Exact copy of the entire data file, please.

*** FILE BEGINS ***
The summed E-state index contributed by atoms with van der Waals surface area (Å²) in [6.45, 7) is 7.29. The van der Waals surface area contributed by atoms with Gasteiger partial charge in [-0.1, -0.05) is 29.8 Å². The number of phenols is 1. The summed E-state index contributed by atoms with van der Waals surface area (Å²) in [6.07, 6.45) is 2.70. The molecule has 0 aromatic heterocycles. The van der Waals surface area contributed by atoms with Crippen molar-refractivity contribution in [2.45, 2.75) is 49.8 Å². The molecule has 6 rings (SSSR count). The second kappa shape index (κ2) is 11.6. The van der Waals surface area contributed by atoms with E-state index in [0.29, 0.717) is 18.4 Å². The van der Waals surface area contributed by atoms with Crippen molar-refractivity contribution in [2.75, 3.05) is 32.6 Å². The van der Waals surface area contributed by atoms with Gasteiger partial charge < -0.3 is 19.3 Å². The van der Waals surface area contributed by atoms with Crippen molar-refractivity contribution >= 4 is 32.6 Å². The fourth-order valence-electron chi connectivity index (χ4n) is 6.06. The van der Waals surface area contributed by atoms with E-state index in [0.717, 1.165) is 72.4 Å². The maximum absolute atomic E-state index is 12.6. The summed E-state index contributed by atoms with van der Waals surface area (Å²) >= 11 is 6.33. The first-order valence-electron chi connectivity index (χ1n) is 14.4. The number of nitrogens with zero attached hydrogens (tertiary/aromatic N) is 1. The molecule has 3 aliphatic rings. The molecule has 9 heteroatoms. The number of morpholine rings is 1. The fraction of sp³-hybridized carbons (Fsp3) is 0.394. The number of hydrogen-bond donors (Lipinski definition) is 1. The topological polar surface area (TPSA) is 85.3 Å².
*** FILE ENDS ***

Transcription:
The summed E-state index contributed by atoms with van der Waals surface area (Å²) in [6.45, 7) is 7.29. The van der Waals surface area contributed by atoms with Gasteiger partial charge in [-0.1, -0.05) is 29.8 Å². The number of phenols is 1. The summed E-state index contributed by atoms with van der Waals surface area (Å²) in [6.07, 6.45) is 2.70. The molecule has 0 aromatic heterocycles. The van der Waals surface area contributed by atoms with Crippen molar-refractivity contribution in [2.45, 2.75) is 49.8 Å². The molecule has 6 rings (SSSR count). The second kappa shape index (κ2) is 11.6. The van der Waals surface area contributed by atoms with E-state index in [0.29, 0.717) is 18.4 Å². The van der Waals surface area contributed by atoms with Crippen molar-refractivity contribution in [2.75, 3.05) is 32.6 Å². The van der Waals surface area contributed by atoms with Gasteiger partial charge < -0.3 is 19.3 Å². The van der Waals surface area contributed by atoms with Crippen molar-refractivity contribution >= 4 is 32.6 Å². The fourth-order valence-electron chi connectivity index (χ4n) is 6.06. The van der Waals surface area contributed by atoms with E-state index in [0.717, 1.165) is 72.4 Å². The maximum absolute atomic E-state index is 12.6. The summed E-state index contributed by atoms with van der Waals surface area (Å²) >= 11 is 6.33. The first-order valence-electron chi connectivity index (χ1n) is 14.4. The number of nitrogens with zero attached hydrogens (tertiary/aromatic N) is 1. The molecule has 3 aliphatic rings. The molecule has 9 heteroatoms. The number of morpholine rings is 1. The fraction of sp³-hybridized carbons (Fsp3) is 0.394. The number of hydrogen-bond donors (Lipinski definition) is 1. The topological polar surface area (TPSA) is 85.3 Å².